May 5, 2022
Indigenous communities have been struck by the epidemic of Missing and Murdered Indigenous Women, Girls and Two-Spirit people (MMIW) for decades. This epidemic is a systemic failure where Indigenous women are going missing and being murdered at alarmingly high rates with minimal justice. Within the past several years, the MMIW movement has brought awareness of this violence to the public’s attention. Still, there is much work to be done.
On average, four out of five Indigenous women will experience violence in their lifetime. In some areas, the rates of Indigenous women being murdered is 10x the national average (found at csvanw.org). This epidemic of violence on Indigenous women is devastating for the families and communities. Indigenous women have always been placed on a pedestal for being the creators and caretakers for each community and losing even just one person is a loss in the language, culture and historical lineage.
As the MMIW movement continues to grow, there is hope that Indigenous families can find healing and justice. However, justice can only be found when the systemic barriers within the justice systems on the tribal, state and federal level are addressed. Indigenous communities are advocating for federal policies to be put in place that would protect their nations’ sovereign rights over their people and homelands. Supporting legislative policies such as Savanna’s Act and Not Invisible Act are the first steps in addressing these systemic barriers.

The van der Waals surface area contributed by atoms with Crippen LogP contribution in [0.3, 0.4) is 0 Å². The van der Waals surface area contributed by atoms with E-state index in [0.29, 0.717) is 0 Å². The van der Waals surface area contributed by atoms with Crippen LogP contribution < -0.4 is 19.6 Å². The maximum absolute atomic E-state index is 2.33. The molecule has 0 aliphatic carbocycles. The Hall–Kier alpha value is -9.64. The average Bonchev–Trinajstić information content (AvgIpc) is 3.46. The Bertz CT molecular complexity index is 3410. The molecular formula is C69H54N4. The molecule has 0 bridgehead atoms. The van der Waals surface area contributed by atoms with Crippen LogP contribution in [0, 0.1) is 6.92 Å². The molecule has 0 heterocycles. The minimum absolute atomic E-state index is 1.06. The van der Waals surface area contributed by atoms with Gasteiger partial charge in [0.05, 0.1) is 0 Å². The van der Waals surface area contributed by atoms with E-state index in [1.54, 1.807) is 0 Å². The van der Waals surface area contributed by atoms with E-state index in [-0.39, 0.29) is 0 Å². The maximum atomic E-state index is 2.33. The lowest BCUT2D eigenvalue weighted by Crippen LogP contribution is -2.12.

Indigenous communities may find healing when the tragic situations of their loved ones are recognized on a national level with a sense of urgency for the tragedy to be addressed. It is crucial for the survivors’ stories and voices to be heard so they can mourn with the peace of mind knowing justice will be served.
Some possible ideas to assist in the work of MMIW would be to use your own social media to bring awareness to everyone you know about the cases. You can also call the local law enforcement department working on the case to see what you might be able to do to bring awareness to the seriousness of the situation, perhaps calling local media sources and national media sources in the search for missing people.
You can find more information at the Coalition to Stop Violence Against Native Women at csvanw.org.
Danelle Crawford McKinney and Madison McKinney, co-writers
Today’s Focus: National Day of Awareness & Action for Missing and Murdered Indigenous Women, Girls and Two-Spirit People
Let us join in prayer for:
PC(USA) Agencies’ Staff
Tina Rhudy, Associate Director, Building Services, Administrative Services Group (A Corp)
Bob and Kristi Rice, Mission Co-workers serving in South Sudan, Presbyterian Mission Agency
Let us pray
Creator From All Directions, we pray for strength and confidence for Indigenous women who feel invisible but need to know they are strong warriors, and for your powerful hand to assist men when they feel helpless to protect and comfort families, and for all Indigenous people as they strive to teach the young people on how to protect and prevent harm to their future communities. Help us to give them a voice and support them through our actions in areas they need it the most. In your most holy name, we pray. Amen.